Student: Singer seems to say that the Marxist motto, "from each according
to his ability, to each according to his need" is valiant, and right in principle,
but it would involve changing human nature, which isn't possible on a large
scale. Is that a correct reading of Singer's view?
DrC: That seems to be right. Also it raises questions about whether a similar
appeal to human nature provides an “excuse” for those who don’t follow a
Student: You mentioned Christopher Hitchens and Richard Dawkins in
Wednesday's class and I enjoy both these authors. I hope to spend
more time discussing the origins of morality in class. Many people
believe that without moral commandments people would live in a state
of moral decrepitude. People's moral base, rather, is innate, and the
rest can be deduced from there. Religion reflects more than it affects
moral social evolution. To ignore the origins of morality is to deny a
large part of what it is to be human.
DrC: You would replace God by evolution in your preferred
explanation of the large fact that people do accept what they take to
be moral constraints on their behaviour. This is your response to the
thought that without belief in God we will become immoral.
Student: Kierkegaard identifies the difference between the ethical life
and the religious life (one appeals to people, the other appeals to
God). How does one know to listen to ethics as opposed to god? For
example, take Abraham in the old testament. Ol' Abe was told, by
God, to kill his only son, and then he was praised for his willingness to
do so. Does this not imply that God's will overrides ethics, or that God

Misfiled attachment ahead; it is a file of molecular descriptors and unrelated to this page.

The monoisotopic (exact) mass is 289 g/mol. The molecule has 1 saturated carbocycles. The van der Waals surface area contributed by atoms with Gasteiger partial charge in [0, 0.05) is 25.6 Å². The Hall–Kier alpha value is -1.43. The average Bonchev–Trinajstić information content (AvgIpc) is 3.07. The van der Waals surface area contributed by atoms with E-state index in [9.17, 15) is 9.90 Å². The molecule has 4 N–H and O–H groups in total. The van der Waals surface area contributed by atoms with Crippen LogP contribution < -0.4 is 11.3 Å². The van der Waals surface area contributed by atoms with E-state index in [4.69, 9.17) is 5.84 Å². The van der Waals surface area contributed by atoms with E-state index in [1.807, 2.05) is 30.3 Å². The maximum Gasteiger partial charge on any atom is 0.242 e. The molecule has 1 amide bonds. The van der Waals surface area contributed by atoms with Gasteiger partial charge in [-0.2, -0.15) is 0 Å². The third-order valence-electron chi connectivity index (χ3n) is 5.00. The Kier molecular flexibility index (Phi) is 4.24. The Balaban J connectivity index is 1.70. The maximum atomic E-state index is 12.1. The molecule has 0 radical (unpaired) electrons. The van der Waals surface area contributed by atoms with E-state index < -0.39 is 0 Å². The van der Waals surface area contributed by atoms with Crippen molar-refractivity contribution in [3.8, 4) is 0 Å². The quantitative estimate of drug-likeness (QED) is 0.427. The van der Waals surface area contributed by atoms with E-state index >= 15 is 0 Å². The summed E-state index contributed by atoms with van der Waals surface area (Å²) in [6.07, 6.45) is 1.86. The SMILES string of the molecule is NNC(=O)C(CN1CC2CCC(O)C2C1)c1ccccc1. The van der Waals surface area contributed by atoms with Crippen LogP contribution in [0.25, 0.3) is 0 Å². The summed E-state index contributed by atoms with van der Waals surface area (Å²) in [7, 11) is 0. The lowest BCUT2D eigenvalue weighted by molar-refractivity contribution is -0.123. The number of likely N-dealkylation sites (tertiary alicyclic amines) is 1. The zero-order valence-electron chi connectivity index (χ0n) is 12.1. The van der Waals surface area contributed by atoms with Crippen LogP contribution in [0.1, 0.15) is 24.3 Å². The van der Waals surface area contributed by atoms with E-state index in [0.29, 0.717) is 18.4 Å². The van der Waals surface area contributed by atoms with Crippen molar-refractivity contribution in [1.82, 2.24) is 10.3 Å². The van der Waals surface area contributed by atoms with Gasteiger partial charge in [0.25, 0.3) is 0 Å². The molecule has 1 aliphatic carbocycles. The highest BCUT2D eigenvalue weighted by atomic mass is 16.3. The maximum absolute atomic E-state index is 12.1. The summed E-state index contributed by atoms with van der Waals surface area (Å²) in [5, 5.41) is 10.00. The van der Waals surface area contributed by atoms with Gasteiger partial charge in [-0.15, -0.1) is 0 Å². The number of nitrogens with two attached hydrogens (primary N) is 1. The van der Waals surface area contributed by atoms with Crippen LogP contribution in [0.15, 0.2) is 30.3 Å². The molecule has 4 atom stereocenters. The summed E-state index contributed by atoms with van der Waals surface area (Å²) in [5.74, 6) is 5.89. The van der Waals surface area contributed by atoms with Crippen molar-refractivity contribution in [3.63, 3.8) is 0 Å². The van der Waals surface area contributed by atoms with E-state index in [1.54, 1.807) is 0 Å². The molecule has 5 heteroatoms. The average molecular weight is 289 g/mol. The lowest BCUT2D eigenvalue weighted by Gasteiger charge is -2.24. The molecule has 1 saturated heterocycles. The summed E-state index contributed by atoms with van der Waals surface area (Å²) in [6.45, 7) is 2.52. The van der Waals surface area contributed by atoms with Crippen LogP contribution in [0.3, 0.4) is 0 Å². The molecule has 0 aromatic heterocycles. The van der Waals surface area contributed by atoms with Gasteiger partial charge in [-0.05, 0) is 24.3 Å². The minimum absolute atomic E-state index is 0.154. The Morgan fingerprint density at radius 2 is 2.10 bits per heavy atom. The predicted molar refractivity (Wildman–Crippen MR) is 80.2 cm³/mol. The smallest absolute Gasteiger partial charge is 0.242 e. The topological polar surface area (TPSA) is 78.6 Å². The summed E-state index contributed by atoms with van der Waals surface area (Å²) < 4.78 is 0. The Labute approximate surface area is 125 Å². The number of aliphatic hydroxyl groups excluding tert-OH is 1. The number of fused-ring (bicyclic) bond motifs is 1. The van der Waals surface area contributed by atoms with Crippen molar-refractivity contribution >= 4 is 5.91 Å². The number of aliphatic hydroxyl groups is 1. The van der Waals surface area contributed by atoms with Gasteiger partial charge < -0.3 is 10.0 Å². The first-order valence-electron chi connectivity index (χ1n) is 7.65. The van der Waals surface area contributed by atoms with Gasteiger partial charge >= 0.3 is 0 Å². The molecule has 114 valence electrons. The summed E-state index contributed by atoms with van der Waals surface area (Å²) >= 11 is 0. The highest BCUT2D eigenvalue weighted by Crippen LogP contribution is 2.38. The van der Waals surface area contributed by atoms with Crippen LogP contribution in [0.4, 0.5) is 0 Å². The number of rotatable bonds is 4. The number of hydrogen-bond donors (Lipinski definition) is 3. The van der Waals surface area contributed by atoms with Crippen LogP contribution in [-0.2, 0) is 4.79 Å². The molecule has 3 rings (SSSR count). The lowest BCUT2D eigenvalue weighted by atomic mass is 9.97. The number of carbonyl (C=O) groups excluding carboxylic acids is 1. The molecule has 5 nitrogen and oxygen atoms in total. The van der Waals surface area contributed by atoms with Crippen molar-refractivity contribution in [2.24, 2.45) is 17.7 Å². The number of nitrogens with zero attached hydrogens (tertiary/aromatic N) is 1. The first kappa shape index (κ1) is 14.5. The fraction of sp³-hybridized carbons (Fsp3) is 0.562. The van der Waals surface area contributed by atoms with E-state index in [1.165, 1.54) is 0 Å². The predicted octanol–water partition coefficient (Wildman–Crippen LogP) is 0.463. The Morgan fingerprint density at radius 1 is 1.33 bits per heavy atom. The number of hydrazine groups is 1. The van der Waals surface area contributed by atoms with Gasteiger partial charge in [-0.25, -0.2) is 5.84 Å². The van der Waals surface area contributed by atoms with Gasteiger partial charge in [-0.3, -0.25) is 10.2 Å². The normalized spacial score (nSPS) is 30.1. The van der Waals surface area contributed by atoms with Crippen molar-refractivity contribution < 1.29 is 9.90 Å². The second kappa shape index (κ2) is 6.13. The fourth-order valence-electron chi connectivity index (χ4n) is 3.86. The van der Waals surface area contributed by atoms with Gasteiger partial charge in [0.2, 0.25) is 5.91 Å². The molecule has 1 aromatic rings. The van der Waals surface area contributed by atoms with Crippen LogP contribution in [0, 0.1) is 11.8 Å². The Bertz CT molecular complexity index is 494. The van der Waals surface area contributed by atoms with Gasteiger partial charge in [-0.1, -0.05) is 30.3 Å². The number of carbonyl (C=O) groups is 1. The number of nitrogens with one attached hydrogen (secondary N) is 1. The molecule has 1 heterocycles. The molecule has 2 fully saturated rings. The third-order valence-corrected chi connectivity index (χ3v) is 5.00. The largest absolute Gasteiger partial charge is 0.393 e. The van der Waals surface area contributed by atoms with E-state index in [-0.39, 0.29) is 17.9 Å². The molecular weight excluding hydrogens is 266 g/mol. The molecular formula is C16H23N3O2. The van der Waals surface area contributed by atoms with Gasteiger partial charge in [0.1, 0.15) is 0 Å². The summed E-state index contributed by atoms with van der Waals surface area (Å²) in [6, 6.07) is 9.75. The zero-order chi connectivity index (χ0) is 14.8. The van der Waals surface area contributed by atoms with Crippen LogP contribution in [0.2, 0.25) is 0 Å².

is not subject to ethical code (or both)? Or should this just be
disregarded as the contradictory nature of religious belief?
DrC: The case of Abraham in the Old Testament shows one way to
resolve Socrates’s dilemma about God’s will. Socrates was counting
on his readers not agreeing with this approach, which would seem to
justify in principle any putatively immoral act.
Student: I have been enjoying the readings this week, especially
Singer, but one thing that is really making me think is the whole issue
of cultural relativism, versus a universal set of rights, which is
prescribed by Western nations. I don't know exactly what I think,
whether there should be a definitive set of rules, regardless of cultural
norms and attitudes, or whether this is a kind of ethnocentric cultural
imperialism, forcing people to conform to one view of "ethical"
behaviours. On the other hand, without this, does the entire field of
ethics become too subjective?
Singer’s principle of utility is an objective standard, of course, as is the
U.N.’s Universal Declaration of Human Rights. See the “week of
January 25th” post for one or two links that might interest you.